Things to consider when looking for a preschool

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For your child the early years are packed with multiple learning experiences that together form a strong foundation for all future learning journeys.  It is the first school experiences your child will have.  It is understandable that you would want the preschool your child attends to be one in which you have looked for, done research on, and asked others about.  Sometimes you can go a bit further by taking some time to research on your own some of the educational theories driving preschools in the area you live in or near.  Being well informed sometimes starts with your own interests in early education and can lead you to finding a preschool just right for your child and that will put your mind at ease.

I’ve been thinking about this a lot since I’ve been giving tours lately.  One piece of information I would like to offer you, is to think about any questions or topics for discussion you want to engage in with the teacher.  When questions and discussion topics come from your heart, they tend to be more open, transparent and lead to a more insightful visit or tour at any preschool your interested in placing your child.

The internet is full of wonderful and not so wonderful information.  I would caution using web sites that push you to ask a specific set of questions, or encourage you to feign ignorance on educational topics that you may be quite knowledgeable on. I also would caution using questions as a test for the preschool you are touring.  For instance, if you ask a question based on a list from a web site, and the teacher answers the question, but not the way the web site tells you it should be answered, ask yourself what answer you are looking for with that question.  Ask questions you want to know the answers to.  Start a discussion with information you know and want to share in order to learn more from the preschools you visit.  Being open and honest each time you visit a preschool for your child will lead you to the right place from the start.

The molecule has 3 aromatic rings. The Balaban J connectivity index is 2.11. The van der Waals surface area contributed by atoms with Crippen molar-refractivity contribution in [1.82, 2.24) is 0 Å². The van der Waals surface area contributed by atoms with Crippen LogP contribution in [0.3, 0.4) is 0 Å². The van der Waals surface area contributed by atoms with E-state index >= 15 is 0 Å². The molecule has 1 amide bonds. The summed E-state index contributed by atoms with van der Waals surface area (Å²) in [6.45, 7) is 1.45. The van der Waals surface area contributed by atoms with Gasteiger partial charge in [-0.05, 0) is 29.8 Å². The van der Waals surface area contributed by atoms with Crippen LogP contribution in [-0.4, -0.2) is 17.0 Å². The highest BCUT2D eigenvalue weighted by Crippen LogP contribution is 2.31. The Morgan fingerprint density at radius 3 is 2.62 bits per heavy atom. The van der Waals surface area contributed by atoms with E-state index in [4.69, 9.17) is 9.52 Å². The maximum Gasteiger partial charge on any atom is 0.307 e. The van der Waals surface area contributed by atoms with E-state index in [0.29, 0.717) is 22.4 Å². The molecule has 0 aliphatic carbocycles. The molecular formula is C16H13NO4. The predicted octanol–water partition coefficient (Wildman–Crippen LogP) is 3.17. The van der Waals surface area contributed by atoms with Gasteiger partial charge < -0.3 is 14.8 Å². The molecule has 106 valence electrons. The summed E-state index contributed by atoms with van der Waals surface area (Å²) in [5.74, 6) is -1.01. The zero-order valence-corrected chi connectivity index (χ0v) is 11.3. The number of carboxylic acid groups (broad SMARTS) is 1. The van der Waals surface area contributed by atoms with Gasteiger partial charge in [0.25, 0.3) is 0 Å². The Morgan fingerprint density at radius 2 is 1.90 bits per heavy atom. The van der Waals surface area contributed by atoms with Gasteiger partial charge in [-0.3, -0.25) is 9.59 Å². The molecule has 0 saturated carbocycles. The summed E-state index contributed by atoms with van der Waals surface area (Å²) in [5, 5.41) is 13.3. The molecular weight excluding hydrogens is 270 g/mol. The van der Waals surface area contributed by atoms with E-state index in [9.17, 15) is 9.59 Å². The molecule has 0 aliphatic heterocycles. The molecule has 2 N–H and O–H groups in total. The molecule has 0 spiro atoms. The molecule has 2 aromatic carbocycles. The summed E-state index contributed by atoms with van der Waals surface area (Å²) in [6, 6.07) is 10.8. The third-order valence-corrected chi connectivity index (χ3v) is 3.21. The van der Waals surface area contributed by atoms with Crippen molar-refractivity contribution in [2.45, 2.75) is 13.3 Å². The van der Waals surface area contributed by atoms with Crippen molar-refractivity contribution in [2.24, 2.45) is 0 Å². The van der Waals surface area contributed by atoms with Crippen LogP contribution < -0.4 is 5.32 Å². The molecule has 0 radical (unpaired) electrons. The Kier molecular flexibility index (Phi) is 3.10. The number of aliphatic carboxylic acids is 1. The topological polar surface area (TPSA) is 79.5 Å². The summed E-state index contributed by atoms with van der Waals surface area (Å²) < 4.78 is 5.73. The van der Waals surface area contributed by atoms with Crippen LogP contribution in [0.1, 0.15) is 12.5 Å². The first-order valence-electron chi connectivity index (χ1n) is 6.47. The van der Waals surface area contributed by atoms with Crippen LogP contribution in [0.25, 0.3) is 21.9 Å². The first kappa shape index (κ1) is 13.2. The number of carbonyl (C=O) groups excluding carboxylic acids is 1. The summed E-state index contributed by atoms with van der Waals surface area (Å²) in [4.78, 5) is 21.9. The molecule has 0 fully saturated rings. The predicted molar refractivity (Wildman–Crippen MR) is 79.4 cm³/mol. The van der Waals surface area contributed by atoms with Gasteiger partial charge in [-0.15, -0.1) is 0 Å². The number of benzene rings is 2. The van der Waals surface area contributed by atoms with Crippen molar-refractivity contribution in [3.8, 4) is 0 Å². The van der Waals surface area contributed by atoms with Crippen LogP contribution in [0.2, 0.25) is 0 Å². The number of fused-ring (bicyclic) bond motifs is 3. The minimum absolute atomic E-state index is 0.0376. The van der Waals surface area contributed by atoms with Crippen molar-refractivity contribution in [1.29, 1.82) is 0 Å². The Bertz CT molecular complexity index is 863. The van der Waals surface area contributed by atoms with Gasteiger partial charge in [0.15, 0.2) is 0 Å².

When questions or discussions are genuine and open you gain mutual respect and trust for the teachers you meet and the preschools you visit.  As a teacher I want to learn what is important to you about your child’s educational needs, so I can best support those goals we set together.  When I meet people that are obviously feigning ignorance on an educational theory they know well, I loose respect for them and want to understand why they are visiting my school.  My time is as important as yours so please come to my school with an open mind and a willingness to learn and share what you know.  Education is a broad topic and there are countless things we can discuss, so please come to my school and know that it is perfectly fine to simply ask questions, look around or engage in a conversation.  Remember the goal is for you to be able to find a preschool that fits the needs of your child and is a place you are comfortable becoming a part of through your child’s experiences.

The most important part of finding the right preschool for your child really comes down to how your child engages in each environment you visit.  Does the space appear to be one in which your child will be happy, curious, inquisitive, and learn in multiple ways?  Take that first step with your child.  Take him/ her with you on your visits, so you can gain insight from not only the preschools you visit, but how your child engages in those environments.  Even when young children are shy, or both introverted and shy, he/ she will warm up enough to interact with any environment they are truly curious about.

If you have any experiences you wold like to share with me please do!  I would love to read all about them! 🙂

Thank you for visiting  Heidi Scott, BA & MIT and The Marigold School of Early Learning! 🙂

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